Let’s see. I have an export question that’s troubling me. So what should I do? I know. Let’s write the local newspaper and ask them! What could possibly go wrong?

Dear M & M: I am interested in exporting a product overseas. This product does not require an export license. I am not sure who the end user will be as they are selling to a third party. Is there something I need to do to make sure I am in compliance with regulations?

— Randy

The “answer” comes from Mark Schmitt, director of the Small Business Development Center at Cochise College; and Mignonne Hollis, executive director at the Sierra Vista Economic Development Foundation. (Please, no Mork and Mindy jokes.) Mark and Mignonne do not even stop for a moment to wonder how Randy, who appears to know almost nothing about exporting, is so certain his item does not require an export license and respond:

Dear Randy: If your item falls under the jurisdiction of the U.S. Department of Commerce and is not listed on the Commercial Control Lists, and it does not require an export license it is designated as EAR99.

Generally the majority of commercial products are designated EAR99 and generally will not require a special license to be exported or imported into this country and later re-exported.

Leaving aside the “Commercial Control Lists” gaffe, the first sentence makes almost no sense to me, and one can imagine what sense it makes to Randy. How is Randy supposed to figure out whether his item “falls under the jurisdiction of the” Commerce Department? And if I have an ECCN that doesn’t require a license to a particular jurisdiction does that make my item EAR99? But forget about all that: most products, they say, are EAR99, so Mark and Mignonne are certain that Randy’s item must be as well. Good thing they didn’t print Randy’s last name.

However, if you plan to export an EAR99 item to an embargoed or sanctioned country, to a party of concern, or in support of a prohibited end-use, you may be required to obtain a license. The Bureau of Industry and Security (BIS) have what they call advisory opinions relating to what they call red flags when exporting to another country. The following link has general topics one should check out if you suspect something is wrong http://www.bis.doc.gov/index.php/policy-guidance/advisory-opinions.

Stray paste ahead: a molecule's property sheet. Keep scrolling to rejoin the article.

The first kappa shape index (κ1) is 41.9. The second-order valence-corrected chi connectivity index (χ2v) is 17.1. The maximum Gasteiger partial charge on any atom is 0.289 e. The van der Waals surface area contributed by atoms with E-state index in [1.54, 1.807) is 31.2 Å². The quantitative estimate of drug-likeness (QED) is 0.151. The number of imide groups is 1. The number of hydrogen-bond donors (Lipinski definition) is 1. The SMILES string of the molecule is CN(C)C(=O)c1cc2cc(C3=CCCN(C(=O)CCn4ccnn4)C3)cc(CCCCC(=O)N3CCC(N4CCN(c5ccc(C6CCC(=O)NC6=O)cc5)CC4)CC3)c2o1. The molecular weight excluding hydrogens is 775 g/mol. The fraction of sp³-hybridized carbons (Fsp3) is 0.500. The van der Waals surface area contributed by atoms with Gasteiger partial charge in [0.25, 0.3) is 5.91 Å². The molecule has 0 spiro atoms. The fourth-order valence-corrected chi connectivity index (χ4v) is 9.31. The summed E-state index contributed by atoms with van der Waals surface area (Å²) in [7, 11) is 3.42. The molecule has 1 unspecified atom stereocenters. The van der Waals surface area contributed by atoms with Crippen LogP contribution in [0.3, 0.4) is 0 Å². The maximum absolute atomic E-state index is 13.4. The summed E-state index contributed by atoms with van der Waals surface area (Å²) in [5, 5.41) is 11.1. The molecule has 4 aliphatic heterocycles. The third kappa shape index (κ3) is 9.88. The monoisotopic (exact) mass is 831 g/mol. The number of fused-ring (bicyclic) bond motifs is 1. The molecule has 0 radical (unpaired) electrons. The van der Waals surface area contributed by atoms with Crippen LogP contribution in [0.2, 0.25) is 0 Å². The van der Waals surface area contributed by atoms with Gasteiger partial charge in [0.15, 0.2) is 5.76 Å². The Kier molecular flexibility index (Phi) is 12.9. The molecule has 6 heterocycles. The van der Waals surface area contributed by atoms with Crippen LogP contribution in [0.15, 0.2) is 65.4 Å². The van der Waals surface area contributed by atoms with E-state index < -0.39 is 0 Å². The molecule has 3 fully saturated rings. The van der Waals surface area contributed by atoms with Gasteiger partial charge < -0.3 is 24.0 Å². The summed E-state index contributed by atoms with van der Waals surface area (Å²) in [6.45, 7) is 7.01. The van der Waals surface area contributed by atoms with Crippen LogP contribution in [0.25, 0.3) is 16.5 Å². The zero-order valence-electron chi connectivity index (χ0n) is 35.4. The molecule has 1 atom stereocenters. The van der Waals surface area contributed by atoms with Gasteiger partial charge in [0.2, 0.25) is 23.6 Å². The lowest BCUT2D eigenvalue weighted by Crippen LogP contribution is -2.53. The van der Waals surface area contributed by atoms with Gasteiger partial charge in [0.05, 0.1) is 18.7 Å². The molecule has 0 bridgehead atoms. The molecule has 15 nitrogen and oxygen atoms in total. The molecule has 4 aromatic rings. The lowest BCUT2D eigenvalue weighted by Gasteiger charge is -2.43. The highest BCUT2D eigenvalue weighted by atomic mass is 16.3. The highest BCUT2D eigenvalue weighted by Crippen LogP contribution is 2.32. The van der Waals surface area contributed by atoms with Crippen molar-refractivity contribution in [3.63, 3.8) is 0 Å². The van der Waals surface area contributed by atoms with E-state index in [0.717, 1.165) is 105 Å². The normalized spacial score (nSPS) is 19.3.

If Mark and Mignonne were teetering off balance in the first two paragraphs, they have gone completely off the rails here. Who knew that the advisory opinions talked about red flags or would help Randy realize that not knowing the end customer might get him in hot water without further investigation and/or contractual undertakings by the intermediate consignee?

Not knowing the end user especially if your product can be refitted to serve another purpose or knowingly suspect a third party reselling your items to a country that the U.S. has sanctioned can get you into trouble.

Of course, not knowing the end user can be a problem whether or not your product can be refitted. And if you know that your intermediate consignee is selling to a sanctioned country, knowing your end user is not going to help at all.

Finally, Mark and Mignonne  say to Randy what they should have said from the outset, indeed, what should have been the only thing they said to Randy

The Export Counselling Division of the Office of Exporter Services can be reached at any of the numbers below …

Next week Mark and Mignonne attempt to explain to a confused reader why string theory is a possible explanation for the commutation rules of quantum mechanics. Stay tuned.